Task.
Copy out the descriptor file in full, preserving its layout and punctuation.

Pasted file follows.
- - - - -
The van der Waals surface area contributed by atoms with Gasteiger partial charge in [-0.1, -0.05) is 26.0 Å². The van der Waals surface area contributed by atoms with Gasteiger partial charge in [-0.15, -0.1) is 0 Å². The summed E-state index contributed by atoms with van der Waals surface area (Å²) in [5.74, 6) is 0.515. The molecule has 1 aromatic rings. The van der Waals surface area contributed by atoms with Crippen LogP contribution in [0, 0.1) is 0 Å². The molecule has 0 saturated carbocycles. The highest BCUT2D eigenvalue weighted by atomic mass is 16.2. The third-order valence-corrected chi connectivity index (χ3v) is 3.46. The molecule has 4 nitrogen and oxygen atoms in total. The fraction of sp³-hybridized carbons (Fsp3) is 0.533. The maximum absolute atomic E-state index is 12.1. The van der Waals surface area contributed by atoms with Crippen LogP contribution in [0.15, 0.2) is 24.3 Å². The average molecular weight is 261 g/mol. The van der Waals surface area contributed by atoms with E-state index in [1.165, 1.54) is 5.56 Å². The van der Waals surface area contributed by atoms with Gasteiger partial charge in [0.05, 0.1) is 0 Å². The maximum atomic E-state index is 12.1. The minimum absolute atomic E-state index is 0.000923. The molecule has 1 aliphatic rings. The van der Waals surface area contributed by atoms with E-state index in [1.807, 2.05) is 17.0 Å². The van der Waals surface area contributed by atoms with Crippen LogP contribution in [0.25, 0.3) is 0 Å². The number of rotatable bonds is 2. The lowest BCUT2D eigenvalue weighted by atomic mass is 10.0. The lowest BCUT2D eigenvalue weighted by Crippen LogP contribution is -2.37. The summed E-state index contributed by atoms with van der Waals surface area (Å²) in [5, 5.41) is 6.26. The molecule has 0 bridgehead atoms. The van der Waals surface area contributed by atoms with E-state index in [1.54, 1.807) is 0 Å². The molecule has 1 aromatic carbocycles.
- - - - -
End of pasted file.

The van der Waals surface area contributed by atoms with Gasteiger partial charge in [-0.1, -0.05) is 26.0 Å². The van der Waals surface area contributed by atoms with Gasteiger partial charge in [-0.15, -0.1) is 0 Å². The summed E-state index contributed by atoms with van der Waals surface area (Å²) in [5.74, 6) is 0.515. The molecule has 1 aromatic rings. The van der Waals surface area contributed by atoms with Crippen LogP contribution in [0, 0.1) is 0 Å². The molecule has 0 saturated carbocycles. The highest BCUT2D eigenvalue weighted by atomic mass is 16.2. The third-order valence-corrected chi connectivity index (χ3v) is 3.46. The molecule has 4 nitrogen and oxygen atoms in total. The fraction of sp³-hybridized carbons (Fsp3) is 0.533. The maximum absolute atomic E-state index is 12.1. The van der Waals surface area contributed by atoms with Crippen LogP contribution in [0.15, 0.2) is 24.3 Å². The average molecular weight is 261 g/mol. The van der Waals surface area contributed by atoms with E-state index in [1.165, 1.54) is 5.56 Å². The van der Waals surface area contributed by atoms with Gasteiger partial charge in [0.05, 0.1) is 0 Å². The maximum atomic E-state index is 12.1. The minimum absolute atomic E-state index is 0.000923. The molecule has 1 aliphatic rings. The van der Waals surface area contributed by atoms with E-state index in [1.807, 2.05) is 17.0 Å². The van der Waals surface area contributed by atoms with Crippen LogP contribution in [0.25, 0.3) is 0 Å². The number of rotatable bonds is 2. The lowest BCUT2D eigenvalue weighted by atomic mass is 10.0. The lowest BCUT2D eigenvalue weighted by Crippen LogP contribution is -2.37. The summed E-state index contributed by atoms with van der Waals surface area (Å²) in [5, 5.41) is 6.26. The molecule has 0 bridgehead atoms. The van der Waals surface area contributed by atoms with E-state index in [1.54, 1.807) is 0 Å². The molecule has 1 aromatic carbocycles.